Mindscreen ad-post; all thoughts my own
I happen to think my kids are amazing.
To me, their talents shine out of them like flood lights – the 12-year-old’s zest for life, her tenacity and her incredible ability to forgive. The 10-year-old is thoughtful and empathetic and funny, and soaks up knowledge like a sponge.
But – as is often the way – it can be hard to see your own attributes as clearly as other people do.
Confidence is at its most brittle at that delicate age between child and adulthood, when your mind and body are maturing faster than you can keep up, which is why it’s so important to help adolescents boost their self esteem.
Sometimes it only takes a silly throwaway comment. For me, it was when I was around 11 and someone told me I had a big nose. From that day, I was fixated on the HUGE (it wasn’t) nose that was plastered on my face.
So when I was in my early 30’s I had a nose job. I LOVED it – finally, I was free of the monstrosity that (I thought) engulfed my face. Except most people didn’t even notice I’d had it done, which just goes to show how much I’d blown it up in my own mind.
But that’s exactly what insecurities do if you don’t face them head on – left untreated, they take root and grow like weeds.
I know that making mistakes and learning from them is an essential part of life, but I want my girls to be able to skip past some of the harder lessons I’ve learned and ensure they have a thicker amour of self belief to deflect the more unpleasant parts of life.
A few weeks ago I posted about embarking on the Mindscreen programme, which has been specifically designed to help adolescents boost their self esteem. The 12-year-old has been home learning while her school juggles Covid-related teacher shortages, so we’ve been using that time to work our way through the programme.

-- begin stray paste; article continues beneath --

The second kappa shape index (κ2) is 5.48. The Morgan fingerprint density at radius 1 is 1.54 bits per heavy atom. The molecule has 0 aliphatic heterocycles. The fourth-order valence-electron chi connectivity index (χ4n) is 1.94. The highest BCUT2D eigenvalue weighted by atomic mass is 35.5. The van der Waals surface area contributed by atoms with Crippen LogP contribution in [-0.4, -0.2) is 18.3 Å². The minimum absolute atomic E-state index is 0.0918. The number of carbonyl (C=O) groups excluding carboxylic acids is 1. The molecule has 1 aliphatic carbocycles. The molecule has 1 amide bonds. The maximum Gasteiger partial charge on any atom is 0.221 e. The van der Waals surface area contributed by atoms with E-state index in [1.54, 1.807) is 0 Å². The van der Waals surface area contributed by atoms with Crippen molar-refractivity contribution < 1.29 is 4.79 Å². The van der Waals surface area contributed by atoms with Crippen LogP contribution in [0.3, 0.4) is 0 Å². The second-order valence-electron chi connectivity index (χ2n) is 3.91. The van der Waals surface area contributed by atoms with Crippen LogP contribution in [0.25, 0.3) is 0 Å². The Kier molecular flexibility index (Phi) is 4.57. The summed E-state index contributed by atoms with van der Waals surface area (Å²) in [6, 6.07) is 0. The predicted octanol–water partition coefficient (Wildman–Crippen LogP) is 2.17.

I thought I might get some resistance from her end, but when we sat down and started going through the exercises she actually really enjoyed answering the questions.
She already had a really clear idea about her talents, but saying them out loud seemed to really solidify them for her. I could almost see little lightbulbs going off over her head as she thought about how and where she could apply those skills, and which careers would fit them perfectly.
Afterwards, the Mindscreen team collated all her answers and we received a fascinating, in-depth profile, tailored exactly to her.
It was actually quite unnerving how spot on it was! It talked about her distinct character traits and and the personalities she likes to surround herself with, what motivates her, and what causes her to switch off.
It was helpful to her, as she could look at see at a glance what careers and industries would perfectly suit her passions.
It was hugely useful to me too, as it gave me valuable insight into her ‘Personalised Learning Style’; ie, what inspires her, how her brain processes information, and even the most effective way to communicate with her (we sometimes have very different ways of thinking, which can cause friction as we don’t always ‘get’ what the other person is saying).
Check back to follow the progress we make.
We were gifted access to the Mindscreen programme, which helps build confidence in pre-teens.
• image courtesy of Joshua Hoehne, Unsplash